Being Guonian, lots of members from Taipei came back to Yuli. Which made some things very interesting; at church yesterday, there were about 9 adult members actually living within the Yuli branch boundaries at church; and then about 30 members from Taipei who came back. But there were so few Melchizedek Priesthood holders at church (or any priesthood holders), they didn't know who to give talks to. So, the missionaries basically ran church. I played the piano, Sister Sorenson lead the music and gave a prayer, Sister Van Tonder gave a talk, and Elder Rasmussen blessed the sacrament, gave a talk, and taught Gospel Principles class. Because there were so few members at church to teach lessons, they had everyone meet together for all the meetings to minimize teachers (or rather, use the only ones they had).

Also, during the week, we got a random phone call from someone we didn't know; the number wasn't one we'd called recently, so we were just completely confused. We answered, and the man said he was a "Brother Zhou," who wanted to give us a dinner; he set up a time and a place at a hot pot restaurant. We showed up, not knowing whether to expect a former investigator, a less active, or someone else entirely. We got there, and the man greeted us, telling us that he was from Taipei and came back for Guonian; apparently, every year he feeds the missionaries when he comes back. So nice of him! Also, the hot pot was just totally amazing.

Because it's Chinese New Year, there have been fireworks, rockets, and firecrackers going off sporadically, every hour of the day, everyday of the week. It's kinda fun; you just start ignoring them. There's small children in the park, comletely unsupervised, setting off aerial fireworks in every direction (whether that actually be up into the air or horizontally across the park) and you think, well, that's a little dangerous; let's not contact here.

This week, I'd like to discuss something that James E. Talmage mentions in his book, Jesus the Christ. It's concerning the miracle of raising Lazarus from the dead. He points out that, in the miracle, he left most of the "doing stuff" parts up to the actual people present. For example, we see in the Gospel of John Chapter 11:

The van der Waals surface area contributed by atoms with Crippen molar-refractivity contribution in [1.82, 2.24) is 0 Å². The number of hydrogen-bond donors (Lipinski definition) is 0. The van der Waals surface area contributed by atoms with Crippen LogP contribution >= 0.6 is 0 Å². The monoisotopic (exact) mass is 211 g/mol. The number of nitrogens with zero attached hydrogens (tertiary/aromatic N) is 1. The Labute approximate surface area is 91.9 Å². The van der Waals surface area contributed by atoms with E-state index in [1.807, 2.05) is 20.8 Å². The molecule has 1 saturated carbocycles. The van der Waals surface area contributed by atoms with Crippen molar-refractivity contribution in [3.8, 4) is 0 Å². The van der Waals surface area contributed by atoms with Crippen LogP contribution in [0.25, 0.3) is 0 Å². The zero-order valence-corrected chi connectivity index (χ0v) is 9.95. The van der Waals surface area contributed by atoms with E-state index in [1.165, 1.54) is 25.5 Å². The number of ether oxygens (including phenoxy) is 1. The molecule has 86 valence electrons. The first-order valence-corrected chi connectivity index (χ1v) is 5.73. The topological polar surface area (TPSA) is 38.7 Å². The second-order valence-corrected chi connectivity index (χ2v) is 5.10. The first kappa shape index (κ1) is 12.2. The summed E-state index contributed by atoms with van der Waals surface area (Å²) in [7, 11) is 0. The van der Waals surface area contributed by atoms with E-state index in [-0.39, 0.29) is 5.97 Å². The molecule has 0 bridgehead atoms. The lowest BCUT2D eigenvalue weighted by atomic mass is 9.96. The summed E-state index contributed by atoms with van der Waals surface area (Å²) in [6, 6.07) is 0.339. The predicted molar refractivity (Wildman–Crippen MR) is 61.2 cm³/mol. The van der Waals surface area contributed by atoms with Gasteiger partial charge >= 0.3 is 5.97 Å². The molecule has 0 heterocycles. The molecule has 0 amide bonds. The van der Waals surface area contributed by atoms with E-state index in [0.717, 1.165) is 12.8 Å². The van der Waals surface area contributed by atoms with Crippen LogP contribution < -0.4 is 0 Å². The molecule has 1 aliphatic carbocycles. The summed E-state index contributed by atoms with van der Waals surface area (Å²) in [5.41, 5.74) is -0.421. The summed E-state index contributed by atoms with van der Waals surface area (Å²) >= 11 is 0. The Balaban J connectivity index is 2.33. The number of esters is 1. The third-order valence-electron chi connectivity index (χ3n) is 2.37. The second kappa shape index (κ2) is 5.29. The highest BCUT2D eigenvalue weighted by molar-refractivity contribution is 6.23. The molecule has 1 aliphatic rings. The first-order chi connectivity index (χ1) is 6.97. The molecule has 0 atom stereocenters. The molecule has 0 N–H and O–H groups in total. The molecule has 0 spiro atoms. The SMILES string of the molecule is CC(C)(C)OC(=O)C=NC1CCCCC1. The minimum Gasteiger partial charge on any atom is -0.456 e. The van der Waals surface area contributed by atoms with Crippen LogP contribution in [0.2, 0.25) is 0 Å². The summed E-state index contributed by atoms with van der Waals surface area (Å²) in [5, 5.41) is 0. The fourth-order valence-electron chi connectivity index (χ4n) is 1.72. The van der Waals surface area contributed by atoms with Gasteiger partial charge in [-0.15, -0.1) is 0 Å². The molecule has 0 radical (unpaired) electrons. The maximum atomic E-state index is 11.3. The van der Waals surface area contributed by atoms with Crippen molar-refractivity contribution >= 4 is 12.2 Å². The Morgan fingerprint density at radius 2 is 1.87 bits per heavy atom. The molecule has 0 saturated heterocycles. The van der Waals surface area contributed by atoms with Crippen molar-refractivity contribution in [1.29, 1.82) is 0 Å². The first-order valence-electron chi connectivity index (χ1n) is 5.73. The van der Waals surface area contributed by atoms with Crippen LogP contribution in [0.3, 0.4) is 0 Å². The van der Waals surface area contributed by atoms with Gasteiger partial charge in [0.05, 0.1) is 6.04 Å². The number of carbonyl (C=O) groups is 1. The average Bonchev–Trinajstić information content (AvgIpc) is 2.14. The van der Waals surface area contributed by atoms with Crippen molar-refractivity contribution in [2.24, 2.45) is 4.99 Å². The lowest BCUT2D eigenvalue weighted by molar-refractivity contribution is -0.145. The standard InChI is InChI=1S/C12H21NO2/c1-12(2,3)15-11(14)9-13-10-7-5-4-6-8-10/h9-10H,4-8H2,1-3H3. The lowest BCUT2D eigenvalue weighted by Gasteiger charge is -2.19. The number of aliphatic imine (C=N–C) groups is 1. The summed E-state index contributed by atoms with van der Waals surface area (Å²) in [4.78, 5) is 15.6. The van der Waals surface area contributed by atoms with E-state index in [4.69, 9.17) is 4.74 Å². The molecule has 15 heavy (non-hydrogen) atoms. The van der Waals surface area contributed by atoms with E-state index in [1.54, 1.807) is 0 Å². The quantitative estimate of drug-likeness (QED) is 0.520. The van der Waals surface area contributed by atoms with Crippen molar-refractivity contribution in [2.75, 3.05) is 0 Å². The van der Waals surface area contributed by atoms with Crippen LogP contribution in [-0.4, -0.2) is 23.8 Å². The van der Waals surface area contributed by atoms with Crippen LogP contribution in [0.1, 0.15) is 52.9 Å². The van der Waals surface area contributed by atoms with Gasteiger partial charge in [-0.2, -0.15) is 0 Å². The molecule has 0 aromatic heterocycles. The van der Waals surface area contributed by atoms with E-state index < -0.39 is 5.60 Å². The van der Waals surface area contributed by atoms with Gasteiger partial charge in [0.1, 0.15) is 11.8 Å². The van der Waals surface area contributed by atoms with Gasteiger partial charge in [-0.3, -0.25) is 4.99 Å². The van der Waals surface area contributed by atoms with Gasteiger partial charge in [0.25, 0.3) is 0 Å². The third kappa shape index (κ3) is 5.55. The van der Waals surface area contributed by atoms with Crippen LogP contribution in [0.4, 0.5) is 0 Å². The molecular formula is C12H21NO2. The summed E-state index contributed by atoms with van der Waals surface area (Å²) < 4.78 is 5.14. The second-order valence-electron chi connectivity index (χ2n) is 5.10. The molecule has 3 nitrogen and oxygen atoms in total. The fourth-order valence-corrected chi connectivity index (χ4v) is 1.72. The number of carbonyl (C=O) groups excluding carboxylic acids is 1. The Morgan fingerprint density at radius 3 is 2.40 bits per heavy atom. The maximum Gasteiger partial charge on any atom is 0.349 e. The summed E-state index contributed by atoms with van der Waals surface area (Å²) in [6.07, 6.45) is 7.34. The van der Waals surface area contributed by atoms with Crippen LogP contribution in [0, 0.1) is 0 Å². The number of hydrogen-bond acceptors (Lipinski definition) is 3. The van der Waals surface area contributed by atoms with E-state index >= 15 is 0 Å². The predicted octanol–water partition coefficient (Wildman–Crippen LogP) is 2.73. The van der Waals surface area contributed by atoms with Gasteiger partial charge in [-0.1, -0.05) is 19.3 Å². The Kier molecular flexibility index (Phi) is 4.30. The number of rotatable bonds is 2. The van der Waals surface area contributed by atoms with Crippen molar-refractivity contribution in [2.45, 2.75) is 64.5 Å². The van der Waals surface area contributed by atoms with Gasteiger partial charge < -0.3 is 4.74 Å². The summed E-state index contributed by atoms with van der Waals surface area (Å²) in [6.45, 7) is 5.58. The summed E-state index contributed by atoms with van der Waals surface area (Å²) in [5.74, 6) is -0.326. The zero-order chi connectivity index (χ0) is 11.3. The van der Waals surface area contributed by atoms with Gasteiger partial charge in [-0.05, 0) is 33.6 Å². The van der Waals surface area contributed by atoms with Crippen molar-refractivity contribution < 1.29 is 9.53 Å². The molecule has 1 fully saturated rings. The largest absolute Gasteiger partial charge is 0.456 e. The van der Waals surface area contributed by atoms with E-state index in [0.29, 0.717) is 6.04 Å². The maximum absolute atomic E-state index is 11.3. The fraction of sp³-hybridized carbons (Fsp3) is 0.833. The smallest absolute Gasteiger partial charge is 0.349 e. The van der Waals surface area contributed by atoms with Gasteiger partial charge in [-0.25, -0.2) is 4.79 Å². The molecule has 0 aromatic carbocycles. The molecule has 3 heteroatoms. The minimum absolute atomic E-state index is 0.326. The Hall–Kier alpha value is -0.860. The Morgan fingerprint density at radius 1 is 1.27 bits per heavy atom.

34 And said, Where have ye laid him?
 39 Jesus said, Take ye away the stone.
 44 And he that was dead came forth, bound hand and foot with graveclothes: and his face was bound about with a napkin. Jesus saith unto them, Loose him, and let him go.

Elder Talmage points out that Jesus could already know where Lazarus was laid, and he could have performed any miracle to move the stone out of the way and loose Lazarus from the grave clothes. But he let the people, the family, take actions first, which demonstrate their faith; and then was the miracle performed in only doing what the people themselves couldn't do.

There's a "parable," if you want to call it that, that my companion often likes to tell people on the street. He tells people, that God often relies on us to first take action. He is a very much "rely on yourself" kind of God, and then he helps us. He says, "As missionaries, we don't go to the chapel and sit down and pray, 'Dear Heavenly Father, please bless that some people with interest in the gospel will walk in through the door to talk to us.' Instead, we go out on the street, shaking hands with every person we can, trying to share our message." So, basically, as we work for ourselves, we can then ask the Lord "that he will consecrate thy performance unto thee, that thy performance may be for the welfare of thy soul" (2 Nephi 32:9). So, Go Forth and Do!

I hope you all have a most wonderful week!

Elder Sequoia Ploeg

Taiwan Taipei Mission